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Bodegas Muga Torre Muga 2004

Tempranillo from Rioja, Spain
  • RP96
  • WS95
  • W&S94
  • WE91
0% ABV
  • WE96
  • RP95
  • JS94
  • RP95
  • WS92
  • WS92
  • RP92
  • WS94
  • RP93
  • WE93
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  • WS92
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  • RP97
  • W&S93
  • WS90
  • W&S93
  • RP91
  • WS90
  • WS92
  • WE92
  • RP90
  • W&S90
  • WS95
  • RP93
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Winemaker Notes

Number 11 on Wine Spectator's Top 100 of 2007!

Critical Acclaim

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RP 96
Robert Parker's Wine Advocate
The 2004 Torre Muga is not as powerful as the 2005 but displays better aromatics. It is loaded with spicy fruit with great depth and concentration, impeccable balance, and a lengthy, pure finish. Give it another 4-5 years of bottle age and drink it through 2034.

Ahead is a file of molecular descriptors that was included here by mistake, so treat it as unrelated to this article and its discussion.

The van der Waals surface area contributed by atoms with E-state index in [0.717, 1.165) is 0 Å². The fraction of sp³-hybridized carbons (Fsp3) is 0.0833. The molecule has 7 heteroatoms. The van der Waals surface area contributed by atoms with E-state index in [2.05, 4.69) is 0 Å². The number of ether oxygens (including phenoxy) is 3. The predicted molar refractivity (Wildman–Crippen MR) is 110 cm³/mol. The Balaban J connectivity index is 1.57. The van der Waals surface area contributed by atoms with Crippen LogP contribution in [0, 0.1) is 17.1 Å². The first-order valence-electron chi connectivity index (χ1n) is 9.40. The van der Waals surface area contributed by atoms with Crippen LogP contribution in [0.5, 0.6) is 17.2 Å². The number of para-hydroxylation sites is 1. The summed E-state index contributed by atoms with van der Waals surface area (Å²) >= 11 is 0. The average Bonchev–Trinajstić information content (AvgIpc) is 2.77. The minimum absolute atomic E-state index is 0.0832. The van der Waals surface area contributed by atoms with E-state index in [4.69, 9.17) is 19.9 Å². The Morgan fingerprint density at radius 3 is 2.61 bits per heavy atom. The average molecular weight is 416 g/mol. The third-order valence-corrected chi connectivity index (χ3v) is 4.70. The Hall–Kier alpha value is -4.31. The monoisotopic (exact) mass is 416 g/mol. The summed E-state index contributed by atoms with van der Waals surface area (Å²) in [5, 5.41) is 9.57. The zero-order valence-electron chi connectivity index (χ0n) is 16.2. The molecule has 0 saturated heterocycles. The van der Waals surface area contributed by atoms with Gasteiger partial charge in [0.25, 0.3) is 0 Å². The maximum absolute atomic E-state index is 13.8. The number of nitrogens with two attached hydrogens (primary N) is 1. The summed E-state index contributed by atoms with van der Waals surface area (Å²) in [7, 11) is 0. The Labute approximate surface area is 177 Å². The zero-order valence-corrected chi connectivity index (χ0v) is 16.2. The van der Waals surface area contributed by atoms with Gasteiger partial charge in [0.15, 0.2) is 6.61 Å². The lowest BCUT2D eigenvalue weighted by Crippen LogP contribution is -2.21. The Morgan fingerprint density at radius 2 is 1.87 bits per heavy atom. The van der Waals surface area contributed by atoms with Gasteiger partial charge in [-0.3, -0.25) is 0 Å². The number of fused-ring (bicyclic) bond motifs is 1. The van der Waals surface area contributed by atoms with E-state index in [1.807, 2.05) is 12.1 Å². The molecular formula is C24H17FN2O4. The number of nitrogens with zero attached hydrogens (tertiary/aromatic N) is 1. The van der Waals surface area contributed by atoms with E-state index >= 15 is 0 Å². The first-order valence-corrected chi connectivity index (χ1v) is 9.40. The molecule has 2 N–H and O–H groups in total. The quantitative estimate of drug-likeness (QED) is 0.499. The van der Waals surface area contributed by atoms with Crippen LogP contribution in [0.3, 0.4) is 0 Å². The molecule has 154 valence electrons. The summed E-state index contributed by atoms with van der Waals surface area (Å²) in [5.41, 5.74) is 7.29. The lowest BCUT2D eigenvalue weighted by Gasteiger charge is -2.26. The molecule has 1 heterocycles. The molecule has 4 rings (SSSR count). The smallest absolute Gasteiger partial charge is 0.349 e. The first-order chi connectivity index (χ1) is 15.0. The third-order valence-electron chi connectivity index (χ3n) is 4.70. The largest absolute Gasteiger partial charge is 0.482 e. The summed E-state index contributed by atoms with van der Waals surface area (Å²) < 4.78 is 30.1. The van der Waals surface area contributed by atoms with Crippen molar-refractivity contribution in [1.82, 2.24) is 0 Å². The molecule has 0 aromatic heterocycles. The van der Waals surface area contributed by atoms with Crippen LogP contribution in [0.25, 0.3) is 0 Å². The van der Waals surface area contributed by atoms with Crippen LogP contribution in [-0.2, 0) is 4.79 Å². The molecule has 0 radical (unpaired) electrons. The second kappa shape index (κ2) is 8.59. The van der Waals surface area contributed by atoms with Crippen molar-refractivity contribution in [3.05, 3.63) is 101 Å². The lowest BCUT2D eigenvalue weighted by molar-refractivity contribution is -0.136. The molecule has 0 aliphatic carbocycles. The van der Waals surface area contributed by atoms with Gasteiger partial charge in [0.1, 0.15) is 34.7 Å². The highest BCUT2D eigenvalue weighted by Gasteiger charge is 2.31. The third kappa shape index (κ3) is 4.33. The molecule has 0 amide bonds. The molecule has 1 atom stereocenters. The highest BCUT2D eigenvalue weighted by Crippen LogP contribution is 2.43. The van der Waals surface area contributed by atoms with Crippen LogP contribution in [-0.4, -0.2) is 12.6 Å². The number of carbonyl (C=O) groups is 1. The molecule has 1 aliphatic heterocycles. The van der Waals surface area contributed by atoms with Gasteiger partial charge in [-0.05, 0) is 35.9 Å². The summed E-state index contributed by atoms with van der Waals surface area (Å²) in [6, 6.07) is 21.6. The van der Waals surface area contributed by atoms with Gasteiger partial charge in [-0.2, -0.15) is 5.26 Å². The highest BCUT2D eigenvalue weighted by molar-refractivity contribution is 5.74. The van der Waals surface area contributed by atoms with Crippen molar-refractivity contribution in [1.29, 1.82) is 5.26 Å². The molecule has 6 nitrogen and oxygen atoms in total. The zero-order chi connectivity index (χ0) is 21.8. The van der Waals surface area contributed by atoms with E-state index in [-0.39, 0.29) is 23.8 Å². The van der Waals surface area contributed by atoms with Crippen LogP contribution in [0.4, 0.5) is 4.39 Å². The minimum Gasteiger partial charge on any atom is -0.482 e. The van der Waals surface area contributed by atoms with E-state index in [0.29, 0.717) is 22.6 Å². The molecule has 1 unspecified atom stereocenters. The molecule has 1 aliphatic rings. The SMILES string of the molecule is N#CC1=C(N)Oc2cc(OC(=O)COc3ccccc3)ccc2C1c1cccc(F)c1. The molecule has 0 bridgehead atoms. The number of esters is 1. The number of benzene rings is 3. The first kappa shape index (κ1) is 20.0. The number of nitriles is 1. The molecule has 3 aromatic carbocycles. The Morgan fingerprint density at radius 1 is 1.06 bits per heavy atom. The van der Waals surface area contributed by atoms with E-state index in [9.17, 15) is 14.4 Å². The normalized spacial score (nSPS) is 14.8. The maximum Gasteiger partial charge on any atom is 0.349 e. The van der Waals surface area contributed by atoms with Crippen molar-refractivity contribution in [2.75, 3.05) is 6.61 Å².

WS 95
Wine Spectator
Plush and harmonious, this red is alluring yet subtle, with intense flavors backed by an impressive structure. Look for black currant, cocoa, cigar box and mineral notes now, and expect further complexity as this evolves. Tempranillo, Mazuelo and Graciano.
W&S 94
Wine & Spirits
A selection from Muga's oldest vineyards in Villalba, Torre Muga packs all the machismo of an alta expresión wine, chewy, dense and powerful. It lasts on tough, mineral-inflected tannin and generous black cherry flavor, the fruit component substantial enough to fill the structure completely. It's balanced in its power, juicy and firm, needing years to fully develop.